Musings of a Fondue

LCD Woes - Back With a Vengeance

After months of waiting the new LCD assembly finally arrived!

I noticed the PCB had a different layout than the one I had earlier. Gone was the onboard voltage regulator. Yay cost cutting! Also missing was the ZIF connector. In this one, the LCD flex cable was soldered directly onto the PCB, yay more cost cutting! Given the trouble I had earlier trying to resolder the four chunky traces of the touch screen cable, prospects looked dim for resoldering the many small traces of the LCD screen cable. Drilling mounting holes onto the PCB no longer looked like an option.

Before doing anything, I checked whether the LCD works. I connected it to an Arduino and loaded Adafruit’s graphics test. It sort of worked. But not quite. The screen flickered and what rendered looked glitchy. See the video* below for what I mean. Contrast this with what the test is supposed to look like.

Not quite right

LCD Woes


It was time to put the previously disassembled LCD assembly back together. Reconnecting the LCD to the PCB was easy enough (given that it was a ZIF connector). However reconnecting the touch screen would prove to be my undoing.

Designing a Case

I had a hard time figuring out how to mount the LCD assembly. It was designed for use as an Arduino shield and thus its PCB had no mounting holes. I wanted a solution that was sturdy but non-permanent so things like glue were not options. I came across these clips from Adafruit, but they didn’t seem rugged enough to support the handling the touch screen (and hopefully handheld computer) was going to receive.

RAM for the Computer


Internal RAM

My original plan was to use the FPGA for RAM, either by building the RAM in VHDL using flip flops or by using the FPGA’s dedicated RAM blocks.

Learning VHDL - VGA

Next in line in the awesome tutorial series from Nandland was VGA. I didn’t have a VGA connector for my FPGA, but wondered if I could jury-rig something with what I had on hand.

The wiring diagram below from Grant Seale’s Multicomp gave me a very good idea on how to go about it.

In the Nandland tutorial (image below), three signals are used per channel instead of two so my setup reflects that.

I had five 1Kohm resistors on hand, enough to control one channel. I used two of them in parallel to get the 500 ohms (close enough to 549), two in series to get the 2K ohms, and one on its own for the 1K ohms. Jumper wires were used to connect to the pins (red, green, blue, hsync, vsync). Luckily, all the ground pins were in-line (and the random pin in-between was an unused pin) so I just tied the whole line to ground using one wire (instead of several jumper wires). Here is the final masterpiece:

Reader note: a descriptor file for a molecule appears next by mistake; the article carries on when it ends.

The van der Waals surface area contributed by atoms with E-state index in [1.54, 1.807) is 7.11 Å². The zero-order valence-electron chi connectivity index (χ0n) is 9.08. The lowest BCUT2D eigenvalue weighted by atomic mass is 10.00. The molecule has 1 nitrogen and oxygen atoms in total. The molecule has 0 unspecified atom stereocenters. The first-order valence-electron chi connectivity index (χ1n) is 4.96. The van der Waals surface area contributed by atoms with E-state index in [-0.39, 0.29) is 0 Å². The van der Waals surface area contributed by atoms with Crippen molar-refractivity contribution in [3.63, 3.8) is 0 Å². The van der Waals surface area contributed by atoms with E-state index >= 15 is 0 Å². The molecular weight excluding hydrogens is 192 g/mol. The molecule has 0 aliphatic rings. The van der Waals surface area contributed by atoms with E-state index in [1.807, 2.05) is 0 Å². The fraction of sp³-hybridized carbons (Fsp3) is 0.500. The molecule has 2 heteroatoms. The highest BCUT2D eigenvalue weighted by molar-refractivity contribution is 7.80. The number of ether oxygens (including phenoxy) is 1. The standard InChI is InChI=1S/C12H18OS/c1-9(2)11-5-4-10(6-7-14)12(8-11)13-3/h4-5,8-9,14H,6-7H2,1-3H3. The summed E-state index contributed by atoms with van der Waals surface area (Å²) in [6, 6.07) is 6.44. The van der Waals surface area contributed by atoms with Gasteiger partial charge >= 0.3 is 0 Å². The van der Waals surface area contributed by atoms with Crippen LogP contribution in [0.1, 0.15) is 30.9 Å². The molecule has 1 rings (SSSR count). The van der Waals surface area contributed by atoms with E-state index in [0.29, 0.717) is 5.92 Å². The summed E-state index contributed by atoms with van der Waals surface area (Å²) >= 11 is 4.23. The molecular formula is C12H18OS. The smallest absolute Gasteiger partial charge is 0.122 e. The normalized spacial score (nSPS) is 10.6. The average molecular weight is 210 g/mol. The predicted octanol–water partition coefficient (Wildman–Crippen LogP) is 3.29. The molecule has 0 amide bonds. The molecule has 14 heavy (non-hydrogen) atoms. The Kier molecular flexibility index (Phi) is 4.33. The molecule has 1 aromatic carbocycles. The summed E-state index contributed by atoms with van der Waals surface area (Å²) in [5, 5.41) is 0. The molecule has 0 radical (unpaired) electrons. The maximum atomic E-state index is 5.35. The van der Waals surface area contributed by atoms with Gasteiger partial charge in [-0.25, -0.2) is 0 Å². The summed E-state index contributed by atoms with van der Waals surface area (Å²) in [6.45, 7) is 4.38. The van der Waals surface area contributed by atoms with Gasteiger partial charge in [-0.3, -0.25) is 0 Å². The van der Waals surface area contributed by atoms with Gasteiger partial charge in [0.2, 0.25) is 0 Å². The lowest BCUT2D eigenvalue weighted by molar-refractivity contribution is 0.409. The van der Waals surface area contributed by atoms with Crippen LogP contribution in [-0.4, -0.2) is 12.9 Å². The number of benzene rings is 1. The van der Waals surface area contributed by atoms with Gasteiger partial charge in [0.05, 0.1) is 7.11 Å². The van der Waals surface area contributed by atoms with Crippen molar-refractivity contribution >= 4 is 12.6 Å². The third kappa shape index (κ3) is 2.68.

And the overall setup:



In theory it should have worked, but I was very skeptical. Imagine my shock when I uploaded the program to the FPGA, turned on the screen, and saw this:

Learning Shaders 2

Here are some additional resources I’ve come across for learning shaders.

Book of Shaders

Great resource because it starts from the absolute basics and builds up, rather than skipping to all the fancy stuff. Emphasis is placed on understanding the fundamentals and developing an intuitive understanding of how things work.


Good introduction to lighting. The tutorials are based on OpenGL but can be adapted to Three.js (which is what I used to follow along). Here’s a toon shader I made from one of the lessons (click image for animation):

Shader School

I think it’s a bit useless to work through this one if you do not have prior exposure to GLSL. But once you do, it’s an awesome series. There’s even a section that touches on using the GPU for general purpose computing.

WebGL Workshop

It is intended to be taken after Shader School. The course teaches you how WebGL (based on OpenGL) works. Basically all the stuff libraries like Three.js do on your behalf. Even if you don’t intend to write your applications using raw WebGL it is useful to understand what is happening behind the scenes.

A neat trick I learned from the course was discard. You can either render a pixel (default) or specify that it be ‘discarded’ (i.e. skipped). Here is a slicing effect I made using this (click image for animation):

Interactive 3D Graphics

Though not strictly a shader focused course, it covers so many fundamental concepts with regards to 3D graphics that skipping it would be doing yourself a disservice. The course is taught using Three.js and touches on pretty much everything you need to know about how 3D computer graphics work and how to create them.

Sidenote: The demos above build on this official Three.js example. The teapot geometry used can be found here and comes from the Interactive 3D Graphics course.

Learning VHDL

I chose to use VHDL to program the FPGA because it is closer to a schematic representation than Verilog. Verilog seems (to me) like learning a new programming language whereas VHDL is more like describing the circuit.

For example, take the construction of a full adder. Here is a video of the structure generated by my code below:

An ADC for the Computer

I bought an analog to digital converter for the computer.


The FPGA can only process digital signals (on or off, 3.3V or 0V) but the touch screen outputs analog signals (values ranging from 3.3V to 0V each representing a relative position).

It was my first time soldering (the header pins). As you can see, all the flux was used.